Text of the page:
Melatonin Topics

The History of Melatonin

A tryptophane-derived hormone, melatonin has a history that begins 40 years before its discovery! Back at that time humans just figured that feeding cow pineal gland extract to tadpoles – yeah, those little fishie-like amphibian larvas! – would change their color. I totally agree with you, I also kept thinking since I found out: why in the world would one end-up feeding pineal gland extract to tadpoles?… It must have surely been an interesting story. I will look it up one day and tell you what I found out. Nevertheless, tadpoles turned darker after they eat the pineal gland and this led to a quite new direction of research. The subsequent hopes for the “whatever” located in the pineal gland was that it could treat vitiligo or reverse hyperpigmentation. It was this focus that led Dr. Learner and colleagues to the discovery of melatonin. This surely explains why his research group was a … dermatology group!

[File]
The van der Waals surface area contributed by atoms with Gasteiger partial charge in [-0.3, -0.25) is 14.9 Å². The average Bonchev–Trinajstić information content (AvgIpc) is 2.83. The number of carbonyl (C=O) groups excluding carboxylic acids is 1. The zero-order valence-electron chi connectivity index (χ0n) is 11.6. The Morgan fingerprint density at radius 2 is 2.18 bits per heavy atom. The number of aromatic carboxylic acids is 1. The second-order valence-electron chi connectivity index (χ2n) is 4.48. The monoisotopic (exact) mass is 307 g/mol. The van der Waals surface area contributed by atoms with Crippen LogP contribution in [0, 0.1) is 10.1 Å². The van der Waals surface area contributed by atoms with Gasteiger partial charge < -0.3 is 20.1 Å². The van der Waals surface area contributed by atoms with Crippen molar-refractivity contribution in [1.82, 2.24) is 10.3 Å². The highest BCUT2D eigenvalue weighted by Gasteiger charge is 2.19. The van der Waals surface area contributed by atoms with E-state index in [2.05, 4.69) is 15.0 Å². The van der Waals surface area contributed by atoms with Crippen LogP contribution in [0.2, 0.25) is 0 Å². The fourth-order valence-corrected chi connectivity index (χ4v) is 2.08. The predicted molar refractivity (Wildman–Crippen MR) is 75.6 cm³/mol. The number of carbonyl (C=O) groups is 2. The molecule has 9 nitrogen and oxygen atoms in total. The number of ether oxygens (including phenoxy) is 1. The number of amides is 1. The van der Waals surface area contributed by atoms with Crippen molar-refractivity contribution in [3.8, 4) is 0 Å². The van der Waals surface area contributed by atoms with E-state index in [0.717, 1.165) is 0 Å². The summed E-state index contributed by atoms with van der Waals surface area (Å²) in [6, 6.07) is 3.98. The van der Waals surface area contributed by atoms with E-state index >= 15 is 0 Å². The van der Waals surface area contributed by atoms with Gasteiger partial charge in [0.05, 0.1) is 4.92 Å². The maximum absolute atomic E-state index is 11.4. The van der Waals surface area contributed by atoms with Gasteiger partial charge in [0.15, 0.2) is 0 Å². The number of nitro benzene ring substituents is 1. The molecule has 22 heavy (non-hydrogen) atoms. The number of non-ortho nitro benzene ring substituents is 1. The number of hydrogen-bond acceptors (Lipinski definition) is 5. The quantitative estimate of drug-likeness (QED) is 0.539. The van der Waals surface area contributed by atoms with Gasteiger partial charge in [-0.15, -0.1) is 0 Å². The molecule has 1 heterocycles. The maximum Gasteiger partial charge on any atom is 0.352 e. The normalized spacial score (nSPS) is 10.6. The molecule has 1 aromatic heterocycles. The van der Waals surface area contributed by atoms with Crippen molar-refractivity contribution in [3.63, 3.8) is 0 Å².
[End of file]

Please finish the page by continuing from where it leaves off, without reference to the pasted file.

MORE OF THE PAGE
Sadly for the hopes of anyone involved, melatonin failed to treat vitiligo. As you may notice in the infographic provided, for a good two decades little progress was made in melatonin research. It was late 70s and early 80’s that scientists decided to explore the behavior-related effects of melatonin.


The graph shows the number of articles about melatonin published each year as indexed by PubMed.gov. Click the graph to learn more about the publication history of melatonin.

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How big is melatonin?

Melatonin is a small hormone synthesized from and of comparable size with the amino acid tryptophan.

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How does melatonin work?

Darkness leads to production of melatonin by the pineal gland (peak concentrations between 11 pm and 3 am). It will then be released to signal the body to go to sleep. Melatonin receptors are scattered throughout the body, on the cell membranes of all the organs that should be at rest/sleep at night. Its signaling interferes with several signaling pathways and processes, hence an imbalanced production may lead to severe consequences.

The graph shows the number of articles about melatonin and sleep published each year as indexed by PubMed.gov. Click the graph to learn more about the publication history of melatonin as an sleep treatment.